• However, the purpose and allocation of this funding should be decided at a local level through democratic mechanisms, which favour cooperation rather than competition in terms of distribution and which identify processes of accountability, which value the qualitative above the quantitative.
  • The National Citizen Service should be cut or even closed and its funding ploughed into all-year round youth work, which might well include summer activities and residentials.
  • Dedicated young people’s spaces are vital, within which dissent is valued. Street work should be expanded. Mobile resources should be developed, particularly in rural areas.
  • JNC terms and conditions should return to being the foundation for workers employed by local authorities. Youth Work should be reasserted as a profession in its own right.
  • Training and continuous professional development at a Local Authority level is essential and again should be open to significant local influence. Level One to Three training course with flexibility in terms of the curriculum should be available to both paid and voluntary workers from all youth organisations in an authority. Confident, skilled workers are crucial.
  • Supervision of workers should be prioritised as the creative means through which practice is interpreted, enhanced and judged.
  • The revival of staff meetings as a collective and supportive reference point is vital.
  • Much closer links should be built with the youth work training agencies, regional youth work units and research centres, including the Centre for Youth Impact, whilst the NYA should reassert its role as a national, critical youth work voice.
  • The renewed local authority youth service in its plurality and totality should have a public relations strategy aimed at the wider community and politicians.

Points of concern and contradiction:

  • There is a real danger of underestimating the damage done to the infrastructure and morale of workers by the prolonged assault on youth services across the country. In some areas workers are reduced to ’fire-fighting and crisis intervention’.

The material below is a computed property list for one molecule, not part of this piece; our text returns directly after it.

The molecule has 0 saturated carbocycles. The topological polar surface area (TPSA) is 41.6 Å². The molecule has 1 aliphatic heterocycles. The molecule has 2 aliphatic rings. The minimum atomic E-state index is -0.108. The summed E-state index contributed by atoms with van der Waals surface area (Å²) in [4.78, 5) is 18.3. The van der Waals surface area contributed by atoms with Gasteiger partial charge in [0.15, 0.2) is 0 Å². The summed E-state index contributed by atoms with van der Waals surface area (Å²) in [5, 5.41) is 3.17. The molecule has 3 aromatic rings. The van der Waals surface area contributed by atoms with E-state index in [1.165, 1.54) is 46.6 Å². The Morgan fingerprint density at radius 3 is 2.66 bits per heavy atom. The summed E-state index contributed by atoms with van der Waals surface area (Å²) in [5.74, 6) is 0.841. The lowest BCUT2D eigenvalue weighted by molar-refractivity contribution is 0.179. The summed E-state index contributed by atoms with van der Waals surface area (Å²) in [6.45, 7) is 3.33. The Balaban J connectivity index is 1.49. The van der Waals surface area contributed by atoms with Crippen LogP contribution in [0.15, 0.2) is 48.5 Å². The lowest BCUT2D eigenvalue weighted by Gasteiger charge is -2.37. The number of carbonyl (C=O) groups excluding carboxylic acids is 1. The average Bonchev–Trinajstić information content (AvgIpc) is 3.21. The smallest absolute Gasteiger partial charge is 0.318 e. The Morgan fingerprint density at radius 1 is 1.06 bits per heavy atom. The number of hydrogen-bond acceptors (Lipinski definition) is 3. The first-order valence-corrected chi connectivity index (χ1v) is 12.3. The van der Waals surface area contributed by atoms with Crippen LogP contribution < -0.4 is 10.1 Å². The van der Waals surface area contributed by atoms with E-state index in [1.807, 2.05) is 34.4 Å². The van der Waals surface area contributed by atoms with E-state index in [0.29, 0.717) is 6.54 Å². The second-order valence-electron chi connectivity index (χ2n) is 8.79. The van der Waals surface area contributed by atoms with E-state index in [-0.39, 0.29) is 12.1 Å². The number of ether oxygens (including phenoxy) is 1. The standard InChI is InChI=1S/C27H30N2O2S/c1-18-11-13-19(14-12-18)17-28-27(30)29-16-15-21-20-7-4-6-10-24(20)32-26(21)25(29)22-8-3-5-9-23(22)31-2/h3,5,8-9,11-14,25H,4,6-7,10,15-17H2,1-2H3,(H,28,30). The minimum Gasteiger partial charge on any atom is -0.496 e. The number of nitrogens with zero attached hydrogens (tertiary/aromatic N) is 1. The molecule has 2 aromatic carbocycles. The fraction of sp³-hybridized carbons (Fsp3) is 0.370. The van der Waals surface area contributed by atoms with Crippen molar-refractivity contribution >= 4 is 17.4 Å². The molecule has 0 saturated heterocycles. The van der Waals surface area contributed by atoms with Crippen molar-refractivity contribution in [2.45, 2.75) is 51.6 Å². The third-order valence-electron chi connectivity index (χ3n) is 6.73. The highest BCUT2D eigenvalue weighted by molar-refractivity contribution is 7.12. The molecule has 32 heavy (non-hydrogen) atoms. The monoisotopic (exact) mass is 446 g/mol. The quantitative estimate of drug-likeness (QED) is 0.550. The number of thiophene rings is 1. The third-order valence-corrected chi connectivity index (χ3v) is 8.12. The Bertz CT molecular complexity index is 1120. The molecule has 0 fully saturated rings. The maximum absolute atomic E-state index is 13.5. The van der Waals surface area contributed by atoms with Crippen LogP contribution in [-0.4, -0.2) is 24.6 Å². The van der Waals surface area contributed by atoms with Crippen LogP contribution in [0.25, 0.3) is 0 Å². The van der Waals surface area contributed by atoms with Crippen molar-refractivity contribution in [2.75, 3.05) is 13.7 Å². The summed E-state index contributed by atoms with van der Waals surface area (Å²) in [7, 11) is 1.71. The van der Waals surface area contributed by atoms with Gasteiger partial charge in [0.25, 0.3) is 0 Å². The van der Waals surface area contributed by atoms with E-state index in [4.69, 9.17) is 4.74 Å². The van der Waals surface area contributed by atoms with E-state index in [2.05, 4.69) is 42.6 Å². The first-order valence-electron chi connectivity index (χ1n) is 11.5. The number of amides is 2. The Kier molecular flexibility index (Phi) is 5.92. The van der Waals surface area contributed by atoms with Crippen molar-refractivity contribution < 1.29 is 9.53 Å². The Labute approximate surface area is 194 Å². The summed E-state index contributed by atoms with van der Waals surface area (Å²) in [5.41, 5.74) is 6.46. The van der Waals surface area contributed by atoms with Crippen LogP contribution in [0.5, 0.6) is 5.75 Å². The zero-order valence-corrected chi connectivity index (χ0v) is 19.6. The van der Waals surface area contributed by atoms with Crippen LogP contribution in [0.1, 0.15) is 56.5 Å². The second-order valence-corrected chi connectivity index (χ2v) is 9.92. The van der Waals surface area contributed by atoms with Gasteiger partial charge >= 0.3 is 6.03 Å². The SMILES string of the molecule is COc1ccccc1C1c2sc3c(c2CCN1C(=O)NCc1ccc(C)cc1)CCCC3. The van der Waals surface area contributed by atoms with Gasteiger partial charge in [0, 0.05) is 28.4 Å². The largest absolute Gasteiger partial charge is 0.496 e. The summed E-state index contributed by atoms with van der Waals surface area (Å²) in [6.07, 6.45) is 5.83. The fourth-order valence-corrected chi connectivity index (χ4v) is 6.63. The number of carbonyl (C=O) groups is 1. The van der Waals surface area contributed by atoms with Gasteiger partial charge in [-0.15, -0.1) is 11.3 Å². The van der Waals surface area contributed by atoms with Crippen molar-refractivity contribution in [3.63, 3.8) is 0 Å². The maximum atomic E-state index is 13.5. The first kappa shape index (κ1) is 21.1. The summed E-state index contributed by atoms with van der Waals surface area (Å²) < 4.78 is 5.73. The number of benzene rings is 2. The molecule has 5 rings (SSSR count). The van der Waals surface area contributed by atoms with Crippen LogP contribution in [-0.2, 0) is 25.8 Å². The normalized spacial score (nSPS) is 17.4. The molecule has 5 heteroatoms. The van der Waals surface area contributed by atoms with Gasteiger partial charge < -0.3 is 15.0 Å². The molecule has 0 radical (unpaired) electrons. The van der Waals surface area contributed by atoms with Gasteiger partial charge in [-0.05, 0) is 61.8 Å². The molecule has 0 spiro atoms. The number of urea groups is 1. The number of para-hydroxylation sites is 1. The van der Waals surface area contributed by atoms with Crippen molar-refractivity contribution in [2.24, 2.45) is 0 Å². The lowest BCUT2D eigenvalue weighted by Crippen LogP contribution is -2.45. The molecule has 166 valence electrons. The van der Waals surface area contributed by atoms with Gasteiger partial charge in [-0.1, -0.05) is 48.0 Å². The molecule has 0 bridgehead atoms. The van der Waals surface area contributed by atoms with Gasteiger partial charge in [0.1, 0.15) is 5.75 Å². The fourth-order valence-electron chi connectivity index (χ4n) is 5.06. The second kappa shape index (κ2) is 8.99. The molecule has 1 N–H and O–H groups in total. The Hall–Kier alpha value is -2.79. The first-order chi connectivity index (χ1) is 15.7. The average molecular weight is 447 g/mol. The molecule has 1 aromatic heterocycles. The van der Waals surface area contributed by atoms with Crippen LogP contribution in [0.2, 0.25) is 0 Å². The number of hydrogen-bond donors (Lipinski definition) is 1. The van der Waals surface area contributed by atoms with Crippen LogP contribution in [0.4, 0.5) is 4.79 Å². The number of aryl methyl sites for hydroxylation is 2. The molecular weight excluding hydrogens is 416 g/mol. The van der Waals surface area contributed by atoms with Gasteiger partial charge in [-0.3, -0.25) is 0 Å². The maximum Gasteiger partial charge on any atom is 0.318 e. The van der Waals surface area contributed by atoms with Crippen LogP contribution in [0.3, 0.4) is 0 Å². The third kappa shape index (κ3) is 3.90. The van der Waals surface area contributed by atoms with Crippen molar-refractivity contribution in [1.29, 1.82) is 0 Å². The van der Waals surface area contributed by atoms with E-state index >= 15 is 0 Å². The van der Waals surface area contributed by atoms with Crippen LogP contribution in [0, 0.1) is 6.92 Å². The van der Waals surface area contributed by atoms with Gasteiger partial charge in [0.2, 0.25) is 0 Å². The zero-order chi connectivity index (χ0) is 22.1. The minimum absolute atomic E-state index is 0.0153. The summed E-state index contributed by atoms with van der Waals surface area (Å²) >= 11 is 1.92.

• The ‘ metric’ world of commissioning, outsourcing and competition, the insidious presence of the market within the work, is seen as simply normal.
  • The insistence on JNC as the reference for qualification, pay and conditions, together with the notion of a closed profession [the license to practice] sit uneasily with the past and present situation, whereby in reality a range of pay scales and qualifications are to be found, together with a host of experienced and capable voluntary and paid workers from other backgrounds.
  • Insufficient attention has been given to the role of supposed philanthropy in the creation of provision, witness the Onside Youth Zones initiative, funded by a mix of private and state finance, which advocates for open youth work, even though it emerges on the back of closures and cuts.

 

There are no conclusions to this summary as it remains the subject of continued debate. Indeed, separate from how it might be used within IDYW, we think it has merit as a catalyst for discussion in all manner of youth work situations, from team meetings to training courses.

However, from an IDYW point of view, we hope that it will stimulate the reader to attend our national conference or failing that to send any thoughts/ criticisms to Tony Taylor at tonymtaylor@gmail.com

 

The IDYW tide turning Y&P 2nd draft in Word for printing/circulating. Thanks.

 

Is the tide turning? IDYW 9th national conference, March 9 – book your place

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THE NINTH IDYW NATIONAL CONFERENCE
FRIDAY, MARCH 9 at THE BIRMINGHAM SETTLEMENT, ASTON

‘Swimming with or against a turning tide? Where should youth work be heading?’